A couple of weeks ago we had a family gathering for my grandmother’s birthday. When my cousin from Dublin arrived, my uncle greeted her by saying, “Christ Olivia you’re as fat as a fool.” My cousin looked at him, not knowing whether to hit him or to break down in tears. My cousin’s not fat at all, and my uncle wasn’t trying to insult her about her appearance. “Fat as a fool” is actually a compliment at home. It means someone looks healthy or vibrant. But my cousin, being from Dublin and not from the countryside, wasn’t to know, hence the awkward silence that followed.
This anecdote got me thinking: Ireland is a tiny country which covers a mere 70,280 sq km, yet the range of different accents and colloquial tongue that we find across the country is astonishing. Whether it’s the different dialects of Gaelic or the different accents in English, Ireland is full of the ‘wink and elbow language of delight,’ as Patrick Kavanagh aptly described it.
When you’ve been born, bred, and buttered in Cavan, moving to Maynooth is a life changing experience. Cavan is renowned for two things, men who are tight with their money, and a thick “bogger” accent. I quickly discovered that, instead of greeting each other with a “well?” or “much of it out?”, people down the country use this crazy, “hello,” word. I’d never heard of it before, but it seems to be all the rage down here.
I’ve also discovered that half the people I come across in college have a problem pronouncing words which start with “th.” They say “tree” when they mean “three” or “tanks” is apparently “thanks.” This has me in stitches because, being from the “counthry”, I have the opposite problem. We can’t pronounce any word with a “t” in it without throwing in an “h” for good measure, like in “butther,” “wather,” and even “counthry.”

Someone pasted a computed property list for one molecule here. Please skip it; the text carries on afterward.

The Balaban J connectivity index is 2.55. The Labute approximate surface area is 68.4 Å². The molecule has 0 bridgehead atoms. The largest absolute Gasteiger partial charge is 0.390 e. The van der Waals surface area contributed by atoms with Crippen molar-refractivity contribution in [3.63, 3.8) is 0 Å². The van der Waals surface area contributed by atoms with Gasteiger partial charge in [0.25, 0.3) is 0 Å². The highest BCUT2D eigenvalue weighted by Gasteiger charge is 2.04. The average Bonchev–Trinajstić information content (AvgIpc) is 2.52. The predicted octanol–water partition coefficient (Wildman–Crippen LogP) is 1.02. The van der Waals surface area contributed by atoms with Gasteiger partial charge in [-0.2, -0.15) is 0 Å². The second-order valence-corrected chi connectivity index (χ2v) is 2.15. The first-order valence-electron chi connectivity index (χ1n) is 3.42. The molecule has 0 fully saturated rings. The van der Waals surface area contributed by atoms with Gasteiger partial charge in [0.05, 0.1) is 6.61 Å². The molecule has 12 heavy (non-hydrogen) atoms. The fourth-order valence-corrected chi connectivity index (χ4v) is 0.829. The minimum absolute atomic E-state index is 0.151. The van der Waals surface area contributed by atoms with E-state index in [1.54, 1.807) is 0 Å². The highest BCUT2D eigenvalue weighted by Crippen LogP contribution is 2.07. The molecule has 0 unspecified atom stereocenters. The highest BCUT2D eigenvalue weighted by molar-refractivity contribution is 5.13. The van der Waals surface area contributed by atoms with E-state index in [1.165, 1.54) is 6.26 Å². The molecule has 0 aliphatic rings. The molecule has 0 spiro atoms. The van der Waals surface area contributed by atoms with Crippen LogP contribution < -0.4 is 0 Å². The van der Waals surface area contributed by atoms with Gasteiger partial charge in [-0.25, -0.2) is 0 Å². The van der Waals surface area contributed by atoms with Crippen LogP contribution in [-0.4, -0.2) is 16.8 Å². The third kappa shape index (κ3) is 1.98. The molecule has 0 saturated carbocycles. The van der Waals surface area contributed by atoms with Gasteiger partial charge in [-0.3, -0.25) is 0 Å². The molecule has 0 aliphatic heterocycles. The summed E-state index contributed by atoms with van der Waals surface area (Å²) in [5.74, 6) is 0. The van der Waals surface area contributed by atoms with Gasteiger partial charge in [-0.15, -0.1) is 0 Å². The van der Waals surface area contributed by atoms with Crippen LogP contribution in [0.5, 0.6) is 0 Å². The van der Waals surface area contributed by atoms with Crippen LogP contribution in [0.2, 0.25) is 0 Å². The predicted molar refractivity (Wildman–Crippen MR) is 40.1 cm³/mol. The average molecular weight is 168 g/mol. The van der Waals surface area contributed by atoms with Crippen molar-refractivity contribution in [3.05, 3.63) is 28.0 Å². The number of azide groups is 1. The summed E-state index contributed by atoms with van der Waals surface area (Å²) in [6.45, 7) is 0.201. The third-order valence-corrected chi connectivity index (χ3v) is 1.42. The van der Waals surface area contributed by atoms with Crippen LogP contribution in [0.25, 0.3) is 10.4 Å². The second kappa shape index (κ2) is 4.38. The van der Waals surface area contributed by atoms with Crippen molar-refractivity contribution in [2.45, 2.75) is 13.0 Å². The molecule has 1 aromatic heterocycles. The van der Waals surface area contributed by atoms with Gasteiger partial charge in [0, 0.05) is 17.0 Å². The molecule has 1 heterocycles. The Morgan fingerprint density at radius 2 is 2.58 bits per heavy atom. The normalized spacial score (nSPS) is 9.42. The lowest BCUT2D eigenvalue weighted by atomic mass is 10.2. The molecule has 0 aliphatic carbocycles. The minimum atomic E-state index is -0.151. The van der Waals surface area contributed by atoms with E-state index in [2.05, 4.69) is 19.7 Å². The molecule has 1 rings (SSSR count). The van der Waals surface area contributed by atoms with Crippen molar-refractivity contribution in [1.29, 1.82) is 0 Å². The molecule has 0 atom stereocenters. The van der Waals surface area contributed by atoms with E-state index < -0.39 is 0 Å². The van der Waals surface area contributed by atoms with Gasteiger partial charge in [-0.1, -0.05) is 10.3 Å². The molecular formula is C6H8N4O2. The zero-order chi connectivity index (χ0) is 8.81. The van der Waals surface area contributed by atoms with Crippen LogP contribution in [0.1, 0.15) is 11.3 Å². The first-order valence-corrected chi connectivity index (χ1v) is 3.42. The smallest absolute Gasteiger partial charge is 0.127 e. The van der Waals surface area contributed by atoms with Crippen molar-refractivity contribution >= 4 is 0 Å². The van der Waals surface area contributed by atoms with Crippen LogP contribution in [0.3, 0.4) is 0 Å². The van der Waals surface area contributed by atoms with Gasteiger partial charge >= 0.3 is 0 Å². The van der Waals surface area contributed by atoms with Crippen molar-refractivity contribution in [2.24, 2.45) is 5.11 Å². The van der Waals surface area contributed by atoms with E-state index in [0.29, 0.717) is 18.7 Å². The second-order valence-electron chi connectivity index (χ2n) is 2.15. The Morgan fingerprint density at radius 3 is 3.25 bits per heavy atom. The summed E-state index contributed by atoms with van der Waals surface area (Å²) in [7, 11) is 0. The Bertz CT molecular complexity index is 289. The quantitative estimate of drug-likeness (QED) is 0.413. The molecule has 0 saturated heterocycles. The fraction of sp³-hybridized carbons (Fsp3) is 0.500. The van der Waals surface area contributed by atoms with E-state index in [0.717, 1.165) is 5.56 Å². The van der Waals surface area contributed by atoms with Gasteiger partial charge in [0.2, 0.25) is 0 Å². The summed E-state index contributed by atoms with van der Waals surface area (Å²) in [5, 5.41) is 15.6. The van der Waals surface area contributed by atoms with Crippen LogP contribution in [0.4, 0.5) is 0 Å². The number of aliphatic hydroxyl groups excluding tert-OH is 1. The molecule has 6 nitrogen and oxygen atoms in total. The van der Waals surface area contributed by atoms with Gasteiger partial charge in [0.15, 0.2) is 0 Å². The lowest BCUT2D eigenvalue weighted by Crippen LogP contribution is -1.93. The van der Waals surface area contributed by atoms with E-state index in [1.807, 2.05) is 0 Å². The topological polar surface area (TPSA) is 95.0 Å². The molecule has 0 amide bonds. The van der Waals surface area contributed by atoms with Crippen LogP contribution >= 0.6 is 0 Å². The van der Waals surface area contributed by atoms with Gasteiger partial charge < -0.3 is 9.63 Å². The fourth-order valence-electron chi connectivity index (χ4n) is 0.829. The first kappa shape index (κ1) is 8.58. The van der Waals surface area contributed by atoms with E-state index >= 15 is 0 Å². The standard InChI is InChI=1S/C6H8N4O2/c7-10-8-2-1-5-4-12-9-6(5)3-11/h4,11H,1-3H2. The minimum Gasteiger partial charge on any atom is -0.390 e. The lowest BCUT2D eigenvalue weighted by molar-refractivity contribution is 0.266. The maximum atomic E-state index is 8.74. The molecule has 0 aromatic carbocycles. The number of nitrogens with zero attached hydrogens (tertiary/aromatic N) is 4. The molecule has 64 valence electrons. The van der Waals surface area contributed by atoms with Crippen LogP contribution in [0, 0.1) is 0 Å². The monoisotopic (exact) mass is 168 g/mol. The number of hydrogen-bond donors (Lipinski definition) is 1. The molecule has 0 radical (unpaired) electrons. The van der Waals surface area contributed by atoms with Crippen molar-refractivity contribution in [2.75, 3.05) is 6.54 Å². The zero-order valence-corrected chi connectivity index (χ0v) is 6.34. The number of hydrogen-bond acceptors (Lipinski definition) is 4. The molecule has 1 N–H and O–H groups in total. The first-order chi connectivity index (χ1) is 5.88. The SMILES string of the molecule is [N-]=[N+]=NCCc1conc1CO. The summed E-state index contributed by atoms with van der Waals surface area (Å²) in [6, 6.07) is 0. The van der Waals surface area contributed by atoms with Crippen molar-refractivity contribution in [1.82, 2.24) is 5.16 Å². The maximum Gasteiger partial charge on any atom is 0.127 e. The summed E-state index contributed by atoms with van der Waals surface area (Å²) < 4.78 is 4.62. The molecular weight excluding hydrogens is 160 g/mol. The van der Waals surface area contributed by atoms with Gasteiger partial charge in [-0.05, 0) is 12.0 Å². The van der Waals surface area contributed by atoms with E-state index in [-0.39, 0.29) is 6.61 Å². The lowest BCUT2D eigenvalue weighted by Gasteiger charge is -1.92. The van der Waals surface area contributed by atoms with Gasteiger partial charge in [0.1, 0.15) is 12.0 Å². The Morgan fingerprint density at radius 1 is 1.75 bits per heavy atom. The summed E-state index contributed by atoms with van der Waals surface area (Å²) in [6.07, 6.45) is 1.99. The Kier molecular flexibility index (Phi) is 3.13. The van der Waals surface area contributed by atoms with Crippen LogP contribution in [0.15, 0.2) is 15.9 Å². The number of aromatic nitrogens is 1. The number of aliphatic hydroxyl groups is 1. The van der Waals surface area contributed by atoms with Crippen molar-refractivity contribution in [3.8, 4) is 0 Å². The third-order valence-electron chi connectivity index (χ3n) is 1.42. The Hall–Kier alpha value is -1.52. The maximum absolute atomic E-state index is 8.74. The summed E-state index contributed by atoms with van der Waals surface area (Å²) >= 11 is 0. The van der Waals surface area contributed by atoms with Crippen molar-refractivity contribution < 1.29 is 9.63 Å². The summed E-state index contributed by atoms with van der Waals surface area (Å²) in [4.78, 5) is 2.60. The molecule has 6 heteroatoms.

After stumbling along for three years in NUI Maynooth trying desperately to adapt to this new breed of specimen I’ve encountered – best described as “cultured” folk that grew up in towns with more than one shop, an abundance of playstations, and a language seemingly far from the English I was reared on – there is no better feeling than when I come across one of my own… another person lost in a world of ‘’likes” and “whatevers.” But I can’t help feel that this kind of experience will be gone soon. Just like the diminishment of the Irish language, Ireland’s vast array of different accents and “twangs” are slowing dying out. Americanisation, globalisation, call it what you will, has given birth to a distinguished “Mid-Atlantic” Irish accent which is infecting our cities and countryside alike (I like to call it the language of “The Hills”). It’s a real shame that the sayings and slights of tongue which have survived the plantations, the famine, and which have been passed down through generations, are slowly being killed off by the likes of Hannah Montana, Friends, and other global influences.
Although we are privileged to be living in one of the most affluent and integrated societies in the world, its pains me to see the death of the colloquial languages that have been the cornerstone of Irishness. Whether it’s the incomprehensible Donegal man or the warm accent of the man from Kerry, surely we must strive to keep our identities intact.
A guest post written by Mark Farelly, 3rd year Geography student.